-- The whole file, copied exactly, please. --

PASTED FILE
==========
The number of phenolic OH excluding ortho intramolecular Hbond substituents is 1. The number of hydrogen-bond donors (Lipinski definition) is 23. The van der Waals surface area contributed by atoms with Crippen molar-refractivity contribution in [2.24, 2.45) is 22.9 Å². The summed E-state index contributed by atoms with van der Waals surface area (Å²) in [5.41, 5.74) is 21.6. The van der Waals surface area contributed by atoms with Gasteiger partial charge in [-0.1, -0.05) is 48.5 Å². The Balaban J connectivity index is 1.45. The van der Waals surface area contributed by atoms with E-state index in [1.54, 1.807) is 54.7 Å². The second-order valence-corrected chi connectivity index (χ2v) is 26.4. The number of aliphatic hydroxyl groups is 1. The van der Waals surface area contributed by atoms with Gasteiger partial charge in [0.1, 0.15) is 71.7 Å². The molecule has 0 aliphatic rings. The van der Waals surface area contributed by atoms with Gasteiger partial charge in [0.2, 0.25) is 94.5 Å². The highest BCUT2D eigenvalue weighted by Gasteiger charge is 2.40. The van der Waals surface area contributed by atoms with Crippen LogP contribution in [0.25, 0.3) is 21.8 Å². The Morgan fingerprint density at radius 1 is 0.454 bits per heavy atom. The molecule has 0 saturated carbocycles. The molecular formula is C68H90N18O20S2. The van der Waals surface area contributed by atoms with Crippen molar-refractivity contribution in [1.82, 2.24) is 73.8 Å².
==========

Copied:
The number of phenolic OH excluding ortho intramolecular Hbond substituents is 1. The number of hydrogen-bond donors (Lipinski definition) is 23. The van der Waals surface area contributed by atoms with Crippen molar-refractivity contribution in [2.24, 2.45) is 22.9 Å². The summed E-state index contributed by atoms with van der Waals surface area (Å²) in [5.41, 5.74) is 21.6. The van der Waals surface area contributed by atoms with Gasteiger partial charge in [-0.1, -0.05) is 48.5 Å². The Balaban J connectivity index is 1.45. The van der Waals surface area contributed by atoms with E-state index in [1.54, 1.807) is 54.7 Å². The second-order valence-corrected chi connectivity index (χ2v) is 26.4. The number of aliphatic hydroxyl groups is 1. The van der Waals surface area contributed by atoms with Gasteiger partial charge in [0.1, 0.15) is 71.7 Å². The molecule has 0 aliphatic rings. The van der Waals surface area contributed by atoms with Gasteiger partial charge in [0.2, 0.25) is 94.5 Å². The highest BCUT2D eigenvalue weighted by Gasteiger charge is 2.40. The van der Waals surface area contributed by atoms with Crippen LogP contribution in [0.25, 0.3) is 21.8 Å². The Morgan fingerprint density at radius 1 is 0.454 bits per heavy atom. The molecule has 0 saturated carbocycles. The molecular formula is C68H90N18O20S2. The van der Waals surface area contributed by atoms with Crippen molar-refractivity contribution in [1.82, 2.24) is 73.8 Å².